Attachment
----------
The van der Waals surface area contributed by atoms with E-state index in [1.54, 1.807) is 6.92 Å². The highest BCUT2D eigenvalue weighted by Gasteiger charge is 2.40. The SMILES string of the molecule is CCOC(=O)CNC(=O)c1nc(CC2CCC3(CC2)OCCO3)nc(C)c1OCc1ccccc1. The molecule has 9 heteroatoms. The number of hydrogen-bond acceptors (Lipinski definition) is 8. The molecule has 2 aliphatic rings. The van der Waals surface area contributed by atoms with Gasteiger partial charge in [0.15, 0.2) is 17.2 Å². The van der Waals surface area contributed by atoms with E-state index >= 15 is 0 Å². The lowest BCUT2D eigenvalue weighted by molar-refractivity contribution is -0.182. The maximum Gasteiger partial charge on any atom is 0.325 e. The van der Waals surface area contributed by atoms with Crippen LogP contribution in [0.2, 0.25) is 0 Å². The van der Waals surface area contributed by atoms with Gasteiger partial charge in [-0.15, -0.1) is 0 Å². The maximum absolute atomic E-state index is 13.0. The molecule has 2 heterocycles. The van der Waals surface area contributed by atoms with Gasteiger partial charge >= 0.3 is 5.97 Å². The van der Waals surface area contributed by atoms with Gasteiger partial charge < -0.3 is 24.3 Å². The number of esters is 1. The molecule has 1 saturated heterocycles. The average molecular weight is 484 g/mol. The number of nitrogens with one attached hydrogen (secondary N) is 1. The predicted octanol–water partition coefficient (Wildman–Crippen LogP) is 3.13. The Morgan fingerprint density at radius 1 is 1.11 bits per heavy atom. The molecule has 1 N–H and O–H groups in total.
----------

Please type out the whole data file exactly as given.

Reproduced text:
The van der Waals surface area contributed by atoms with E-state index in [1.54, 1.807) is 6.92 Å². The highest BCUT2D eigenvalue weighted by Gasteiger charge is 2.40. The SMILES string of the molecule is CCOC(=O)CNC(=O)c1nc(CC2CCC3(CC2)OCCO3)nc(C)c1OCc1ccccc1. The molecule has 9 heteroatoms. The number of hydrogen-bond acceptors (Lipinski definition) is 8. The molecule has 2 aliphatic rings. The van der Waals surface area contributed by atoms with Gasteiger partial charge in [0.15, 0.2) is 17.2 Å². The van der Waals surface area contributed by atoms with E-state index >= 15 is 0 Å². The lowest BCUT2D eigenvalue weighted by molar-refractivity contribution is -0.182. The maximum Gasteiger partial charge on any atom is 0.325 e. The van der Waals surface area contributed by atoms with Crippen LogP contribution in [0.2, 0.25) is 0 Å². The van der Waals surface area contributed by atoms with Gasteiger partial charge in [-0.15, -0.1) is 0 Å². The maximum absolute atomic E-state index is 13.0. The molecule has 2 heterocycles. The van der Waals surface area contributed by atoms with Gasteiger partial charge >= 0.3 is 5.97 Å². The van der Waals surface area contributed by atoms with Gasteiger partial charge < -0.3 is 24.3 Å². The number of esters is 1. The molecule has 1 saturated heterocycles. The average molecular weight is 484 g/mol. The number of nitrogens with one attached hydrogen (secondary N) is 1. The predicted octanol–water partition coefficient (Wildman–Crippen LogP) is 3.13. The Morgan fingerprint density at radius 1 is 1.11 bits per heavy atom. The molecule has 1 N–H and O–H groups in total.